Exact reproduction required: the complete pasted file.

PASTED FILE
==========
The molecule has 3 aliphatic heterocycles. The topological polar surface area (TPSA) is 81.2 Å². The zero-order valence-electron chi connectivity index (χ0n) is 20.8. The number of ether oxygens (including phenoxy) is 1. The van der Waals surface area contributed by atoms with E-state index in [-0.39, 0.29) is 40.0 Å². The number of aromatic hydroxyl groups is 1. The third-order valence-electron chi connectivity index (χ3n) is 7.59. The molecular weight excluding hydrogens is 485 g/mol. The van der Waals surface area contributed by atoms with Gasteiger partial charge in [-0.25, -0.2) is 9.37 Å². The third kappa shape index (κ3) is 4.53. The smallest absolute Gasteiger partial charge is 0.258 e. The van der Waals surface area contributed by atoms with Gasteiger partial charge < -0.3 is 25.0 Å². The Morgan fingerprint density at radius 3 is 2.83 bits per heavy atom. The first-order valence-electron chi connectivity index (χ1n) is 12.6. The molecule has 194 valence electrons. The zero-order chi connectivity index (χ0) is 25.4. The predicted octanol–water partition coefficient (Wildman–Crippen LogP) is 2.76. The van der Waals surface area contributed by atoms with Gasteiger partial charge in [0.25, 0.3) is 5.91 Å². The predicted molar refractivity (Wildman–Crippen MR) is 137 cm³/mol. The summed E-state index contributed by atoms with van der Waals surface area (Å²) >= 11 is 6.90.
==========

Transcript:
The molecule has 3 aliphatic heterocycles. The topological polar surface area (TPSA) is 81.2 Å². The zero-order valence-electron chi connectivity index (χ0n) is 20.8. The number of ether oxygens (including phenoxy) is 1. The van der Waals surface area contributed by atoms with E-state index in [-0.39, 0.29) is 40.0 Å². The number of aromatic hydroxyl groups is 1. The third-order valence-electron chi connectivity index (χ3n) is 7.59. The molecular weight excluding hydrogens is 485 g/mol. The van der Waals surface area contributed by atoms with Gasteiger partial charge in [-0.25, -0.2) is 9.37 Å². The third kappa shape index (κ3) is 4.53. The smallest absolute Gasteiger partial charge is 0.258 e. The van der Waals surface area contributed by atoms with Gasteiger partial charge < -0.3 is 25.0 Å². The Morgan fingerprint density at radius 3 is 2.83 bits per heavy atom. The first-order valence-electron chi connectivity index (χ1n) is 12.6. The molecule has 194 valence electrons. The zero-order chi connectivity index (χ0) is 25.4. The predicted octanol–water partition coefficient (Wildman–Crippen LogP) is 2.76. The van der Waals surface area contributed by atoms with Gasteiger partial charge in [0.25, 0.3) is 5.91 Å². The predicted molar refractivity (Wildman–Crippen MR) is 137 cm³/mol. The summed E-state index contributed by atoms with van der Waals surface area (Å²) >= 11 is 6.90.